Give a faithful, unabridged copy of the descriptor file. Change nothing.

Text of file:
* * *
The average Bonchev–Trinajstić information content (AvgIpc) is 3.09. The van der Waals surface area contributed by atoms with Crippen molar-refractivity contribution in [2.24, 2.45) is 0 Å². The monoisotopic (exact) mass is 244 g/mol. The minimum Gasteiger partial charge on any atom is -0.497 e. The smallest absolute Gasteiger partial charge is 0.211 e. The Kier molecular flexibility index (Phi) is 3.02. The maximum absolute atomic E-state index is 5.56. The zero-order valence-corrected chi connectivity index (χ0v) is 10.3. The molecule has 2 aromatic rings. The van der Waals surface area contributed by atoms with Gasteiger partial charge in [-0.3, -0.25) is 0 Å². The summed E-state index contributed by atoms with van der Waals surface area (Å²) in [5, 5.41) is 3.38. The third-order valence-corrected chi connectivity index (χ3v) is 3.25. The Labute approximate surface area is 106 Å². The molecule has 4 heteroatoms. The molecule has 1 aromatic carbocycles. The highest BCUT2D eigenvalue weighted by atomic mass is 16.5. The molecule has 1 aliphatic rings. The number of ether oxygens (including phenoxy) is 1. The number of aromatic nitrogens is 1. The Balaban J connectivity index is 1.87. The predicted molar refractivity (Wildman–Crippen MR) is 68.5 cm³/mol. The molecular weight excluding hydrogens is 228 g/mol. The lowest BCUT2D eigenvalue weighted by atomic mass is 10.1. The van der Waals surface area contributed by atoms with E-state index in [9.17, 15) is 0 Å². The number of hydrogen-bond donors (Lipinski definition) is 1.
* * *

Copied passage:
The average Bonchev–Trinajstić information content (AvgIpc) is 3.09. The van der Waals surface area contributed by atoms with Crippen molar-refractivity contribution in [2.24, 2.45) is 0 Å². The monoisotopic (exact) mass is 244 g/mol. The minimum Gasteiger partial charge on any atom is -0.497 e. The smallest absolute Gasteiger partial charge is 0.211 e. The Kier molecular flexibility index (Phi) is 3.02. The maximum absolute atomic E-state index is 5.56. The zero-order valence-corrected chi connectivity index (χ0v) is 10.3. The molecule has 2 aromatic rings. The van der Waals surface area contributed by atoms with Gasteiger partial charge in [-0.3, -0.25) is 0 Å². The summed E-state index contributed by atoms with van der Waals surface area (Å²) in [5, 5.41) is 3.38. The third-order valence-corrected chi connectivity index (χ3v) is 3.25. The Labute approximate surface area is 106 Å². The molecule has 4 heteroatoms. The molecule has 1 aromatic carbocycles. The highest BCUT2D eigenvalue weighted by atomic mass is 16.5. The molecule has 1 aliphatic rings. The number of ether oxygens (including phenoxy) is 1. The number of aromatic nitrogens is 1. The Balaban J connectivity index is 1.87. The predicted molar refractivity (Wildman–Crippen MR) is 68.5 cm³/mol. The molecular weight excluding hydrogens is 228 g/mol. The lowest BCUT2D eigenvalue weighted by atomic mass is 10.1. The van der Waals surface area contributed by atoms with E-state index in [9.17, 15) is 0 Å². The number of hydrogen-bond donors (Lipinski definition) is 1.